Don’t let Albany Devils disappear like the Choppers did

They left out the Albany Choppers. How could they forget the Albany Choppers?
Regardless the effort of community leaders, if more average fans don't come out, there is a good chance the Albany Devils will move after this coming season.
Regardless the effort of community leaders, if more average fans don't come out, there is a good chance the Albany Devils will move after this coming season.

They left out the Albany Choppers. How could they forget the Albany Choppers?

A presentation this week on pro hockey over the past quarter-century in the immediate Albany area cited three teams: The Capital District Islanders (1990-93), the Albany River Rats (1993-2010) and the Albany Devils (2010–present).

Omitted was any mention of the Choppers, an International Hockey League team that could not even make it through its inaugural 1990-91 season at a cavernous (and empty) pre-curtain Knickerbocker Arena before folding. Things were so bad at the end that the team had to borrow tape from opposing teams to prep sticks.

Yeah, they were forgettable.

The presentation was part of a gathering of civic and business leaders at the Times Union Center, designed to drum up support and attendance for the Albany Devils. It was a good crowd for a Wednesday morning breakfast.

Or a Wednesday night Devils’ game.

OK, that was a cheap shot. Two minutes for roughing.

But attendance at Devils’ games is an issue that has to be addressed — as in now. While the eyes of the Capital Region sports world is on today’s Opening Day of Saratoga Race Course, the AHL hockey season looms. And it could be the last one in our area (Glens Falls is now an ECHL town) unless more fans start showing up.

These civic leaders are sincere about keeping the team — which, make no mistake, can bolt the Capital Region after the upcoming season. The local convention and visitors bureau pegs the local annual economic impact of having the franchise at $17.1 million.

But the Devils, much like their predecessors, the River Rats, have never drawn. The Devils have been in the bottom five in attendance every year they’ve been here, and dead last twice. As Yogi Berra may have said (who knows with Yogi quotes?): “If people don’t want to come out to the ballpark, how are you going to stop them?”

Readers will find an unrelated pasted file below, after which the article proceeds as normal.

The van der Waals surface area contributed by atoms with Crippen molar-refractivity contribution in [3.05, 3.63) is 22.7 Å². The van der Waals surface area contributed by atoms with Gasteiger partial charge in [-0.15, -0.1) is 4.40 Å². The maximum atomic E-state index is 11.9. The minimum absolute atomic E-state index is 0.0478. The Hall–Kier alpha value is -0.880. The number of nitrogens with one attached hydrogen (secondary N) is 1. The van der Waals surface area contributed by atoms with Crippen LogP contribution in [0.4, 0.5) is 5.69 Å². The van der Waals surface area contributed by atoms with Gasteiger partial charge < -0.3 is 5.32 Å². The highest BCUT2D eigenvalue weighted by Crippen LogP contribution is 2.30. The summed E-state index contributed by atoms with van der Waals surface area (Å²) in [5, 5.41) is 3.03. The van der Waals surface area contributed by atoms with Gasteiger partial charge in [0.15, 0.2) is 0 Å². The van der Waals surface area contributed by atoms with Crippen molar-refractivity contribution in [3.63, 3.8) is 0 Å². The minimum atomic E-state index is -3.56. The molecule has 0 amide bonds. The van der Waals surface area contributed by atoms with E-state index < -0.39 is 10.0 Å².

A host of business leaders and pols — including Albany Mayor Kathy Sheehan in her own Albany Devils jersey — pitched business people to buy season tickets.

“It’s not just because I love hockey,” she said. “It’s good for economic development. It’s good for business.”

Times Union Center General Manager Bob Belber told the 100-plus leaders, “I want to stress the fact the Albany Devils have never threatened to leave.” But the fact is they don’t have to: If fans don’t show up to increase the bottom line, the attraction of other markets expected to be open in 2016 may be too strong to pass up.

There is a reason there is a one-year deal in place between the team and arena: It’s time for the region to put up, or wave goodbye.

Hence the pitch by the leaders and team CEO Chris Ciceri for businesses to buy season tickets in bulk. Several marketing partnerships were unveiled. These deals will help — but they will not determine the fate of the franchise, and AHL hockey, in Albany.

You will.

It will come down to rank-and-file fans. It’s on them, read: you.

You want minor league hockey in town? Come out. If you don’t, well, like Yogi says, you can stay home.

There is no doubt there is a rich hockey tradition in the Capital Region, dating back to the success of RPI hockey in the 1950s through Union’s national title in 2014. And there is also a pro hockey component to that history, with the Adirondack Red Wings and River Rats both winning Calder Cup titles.

So we like hockey. But do we like it enough to support two Division I programs, and the American Hockey League? Now keep in mind that behind the National Hockey League, the AHL is in the argument for the second-best hockey league in the world, along with the KHL in Russia, the SHL in Sweden and Liiga, the Finnish Elite League. More than half these players go on to the NHL. These are world-class athletes. That should matter.

And yet the minor league baseball team in Troy, playing at one of the lowest rungs of pro ball, consistently outdraws the hockey team by more than 1,000 a night.

OK, different sport. And going to the ballpark on a nice July night beats going to downtown Albany in February. (And don’t discount the importance of free vs. paid parking.) But there is no comparison between the levels of competition: Outside of the jockeys and polo players of Saratoga, these are the most advanced athletes in their sport who play in the Capital Region.

And they draw a mere couple of thousand diehards. You can blame the team, blame the arena, blame the neighborhood, blame the parking. You can blame ticket prices — which sounds tinny when you compare the cost to an NHL ticket. Eventually, though, it comes back to the fan. If the interest isn’t there, so be it. If there is, it has to be demonstrated.

The suits can have all the power breakfasts they want — and kudos to them for trying. But this will come down to you. If you and others come out enough this season, that will buy the region at least several more years of top-flight pro hockey in town.

If not, the Devils will go the way of the Albany Choppers.

Categories: Sports

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